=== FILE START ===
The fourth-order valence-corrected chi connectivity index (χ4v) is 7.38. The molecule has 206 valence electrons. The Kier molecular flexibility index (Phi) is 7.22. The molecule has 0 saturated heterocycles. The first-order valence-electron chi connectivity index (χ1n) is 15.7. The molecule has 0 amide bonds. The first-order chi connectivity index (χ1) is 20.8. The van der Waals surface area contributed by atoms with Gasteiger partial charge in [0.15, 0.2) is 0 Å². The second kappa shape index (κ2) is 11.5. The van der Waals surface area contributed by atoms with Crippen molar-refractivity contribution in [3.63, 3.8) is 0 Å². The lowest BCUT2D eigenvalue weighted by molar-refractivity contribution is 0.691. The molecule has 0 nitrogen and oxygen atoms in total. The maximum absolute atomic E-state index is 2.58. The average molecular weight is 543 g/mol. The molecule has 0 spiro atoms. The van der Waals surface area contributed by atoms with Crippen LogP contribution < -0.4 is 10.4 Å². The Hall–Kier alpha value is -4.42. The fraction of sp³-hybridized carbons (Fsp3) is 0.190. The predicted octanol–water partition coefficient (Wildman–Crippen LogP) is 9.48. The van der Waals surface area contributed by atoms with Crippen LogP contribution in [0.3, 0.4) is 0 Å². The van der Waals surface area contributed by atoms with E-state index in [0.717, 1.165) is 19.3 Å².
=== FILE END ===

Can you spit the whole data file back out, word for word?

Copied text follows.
The fourth-order valence-corrected chi connectivity index (χ4v) is 7.38. The molecule has 206 valence electrons. The Kier molecular flexibility index (Phi) is 7.22. The molecule has 0 saturated heterocycles. The first-order valence-electron chi connectivity index (χ1n) is 15.7. The molecule has 0 amide bonds. The first-order chi connectivity index (χ1) is 20.8. The van der Waals surface area contributed by atoms with Gasteiger partial charge in [0.15, 0.2) is 0 Å². The second kappa shape index (κ2) is 11.5. The van der Waals surface area contributed by atoms with Crippen molar-refractivity contribution in [3.63, 3.8) is 0 Å². The lowest BCUT2D eigenvalue weighted by molar-refractivity contribution is 0.691. The molecule has 0 nitrogen and oxygen atoms in total. The maximum absolute atomic E-state index is 2.58. The average molecular weight is 543 g/mol. The molecule has 0 spiro atoms. The van der Waals surface area contributed by atoms with Crippen LogP contribution < -0.4 is 10.4 Å². The Hall–Kier alpha value is -4.42. The fraction of sp³-hybridized carbons (Fsp3) is 0.190. The predicted octanol–water partition coefficient (Wildman–Crippen LogP) is 9.48. The van der Waals surface area contributed by atoms with Crippen LogP contribution in [0.3, 0.4) is 0 Å². The van der Waals surface area contributed by atoms with E-state index in [0.717, 1.165) is 19.3 Å².